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1968 witnessed perhaps the greatest revolution in the history of the Catholic Church in the United States. It was led by Fr. Charles Curran, professor of Theology at the Catholic University of America in Washington, with more than 500 theologians who signed a Statement of Dissent that declared Catholics were not bound in conscience to follow the Church s teaching in the en 1968 witnessed perhaps the greatest revolution in the history of the Catholic Church in the United States. It was led by Fr. Charles Curran, professor of Theology at the Catholic University of America in Washington, with more than 500 theologians who signed a Statement of Dissent that declared Catholics were not bound in conscience to follow the Church s teaching in the encyclical of Pope Paul VI, Humanae Vitae, that artificial contraception is morally wrong because it is destructive of the good of Christian marriage. The battle at Catholic University centered on the major question in Catholic higher education during the turbulent years after the Second Vatican Council, What is the meaning of academic freedom at a Catholic university? Curran and the dissenting theologians maintained they needed to be free to teach without constraint by any outside authority, including the bishops. The bishops maintained that the American tradition of religious freedom guaranteed the right of religiously-affiliated schools to require their professors to teach in accord with the authority of their church. This clash over the authority of the Magisterium of the Church within its own academic institutions was at the heart of the dramatic clash which unfolded at CUA. This book uses never-before published material from the personal papers of the key players at CUA to tell the inside story of the dramatic events that unfolded there in the late 1960 s. Beginning with the 1967 faculty-led strike in support of Curran, this book reveals the content of the internal discussions between the key bishops on the CUA Board of Trustees. Incorporating personal interviews with Curran, the author presents a balanced account of the deep frustration and anger against the institutional authority of the Church which played into the hands of the dissenting theologians. This work attempts to disprove both the standard liberal and conservative interpretation of the events of 1968, suggesting that the culture of dissent was a direct fruit of the excessive legalism and authoritarianism which marked the Church in the United States during the years preceding Vatican II. Because the polarization in 1968 has continued to define the experience of many American Catholics and has had an ongoing effect on Catholic education, this work should be extremely interesting to those who wish to understand the recent past so as to move forward into the 21st century with a greater awareness of the strengths and weaknesses of Catholic education in the United States."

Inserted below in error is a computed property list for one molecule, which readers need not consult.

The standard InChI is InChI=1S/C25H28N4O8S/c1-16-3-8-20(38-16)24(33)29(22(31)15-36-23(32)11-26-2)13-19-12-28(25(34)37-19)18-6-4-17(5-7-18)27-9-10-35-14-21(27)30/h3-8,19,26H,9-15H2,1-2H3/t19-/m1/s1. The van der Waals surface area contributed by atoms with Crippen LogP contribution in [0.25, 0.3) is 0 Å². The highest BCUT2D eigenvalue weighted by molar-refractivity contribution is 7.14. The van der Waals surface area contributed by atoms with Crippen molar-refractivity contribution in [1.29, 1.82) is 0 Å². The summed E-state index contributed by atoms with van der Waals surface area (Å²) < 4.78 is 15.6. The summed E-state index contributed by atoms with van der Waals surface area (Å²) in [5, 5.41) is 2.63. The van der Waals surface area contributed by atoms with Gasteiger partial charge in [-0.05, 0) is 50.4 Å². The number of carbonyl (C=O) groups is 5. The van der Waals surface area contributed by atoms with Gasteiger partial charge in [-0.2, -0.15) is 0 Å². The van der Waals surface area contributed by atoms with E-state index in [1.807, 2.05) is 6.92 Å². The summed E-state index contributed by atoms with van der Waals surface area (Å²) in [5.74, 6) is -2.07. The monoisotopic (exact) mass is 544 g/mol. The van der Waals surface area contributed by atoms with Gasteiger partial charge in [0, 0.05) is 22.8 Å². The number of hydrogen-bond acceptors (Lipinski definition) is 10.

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1968 witnessed perhaps the greatest revolution in the history of the Catholic Church in the United States. It was led by Fr. Charles Curran, professor of Theology at the Catholic University of America in Washington, with more than 500 theologians who signed a Statement of Dissent that declared Catholics were not bound in conscience to follow the Church s teaching in the en 1968 witnessed perhaps the greatest revolution in the history of the Catholic Church in the United States. It was led by Fr. Charles Curran, professor of Theology at the Catholic University of America in Washington, with more than 500 theologians who signed a Statement of Dissent that declared Catholics were not bound in conscience to follow the Church s teaching in the encyclical of Pope Paul VI, Humanae Vitae, that artificial contraception is morally wrong because it is destructive of the good of Christian marriage. The battle at Catholic University centered on the major question in Catholic higher education during the turbulent years after the Second Vatican Council, What is the meaning of academic freedom at a Catholic university? Curran and the dissenting theologians maintained they needed to be free to teach without constraint by any outside authority, including the bishops. The bishops maintained that the American tradition of religious freedom guaranteed the right of religiously-affiliated schools to require their professors to teach in accord with the authority of their church. This clash over the authority of the Magisterium of the Church within its own academic institutions was at the heart of the dramatic clash which unfolded at CUA. This book uses never-before published material from the personal papers of the key players at CUA to tell the inside story of the dramatic events that unfolded there in the late 1960 s. Beginning with the 1967 faculty-led strike in support of Curran, this book reveals the content of the internal discussions between the key bishops on the CUA Board of Trustees. Incorporating personal interviews with Curran, the author presents a balanced account of the deep frustration and anger against the institutional authority of the Church which played into the hands of the dissenting theologians. This work attempts to disprove both the standard liberal and conservative interpretation of the events of 1968, suggesting that the culture of dissent was a direct fruit of the excessive legalism and authoritarianism which marked the Church in the United States during the years preceding Vatican II. Because the polarization in 1968 has continued to define the experience of many American Catholics and has had an ongoing effect on Catholic education, this work should be extremely interesting to those who wish to understand the recent past so as to move forward into the 21st century with a greater awareness of the strengths and weaknesses of Catholic education in the United States."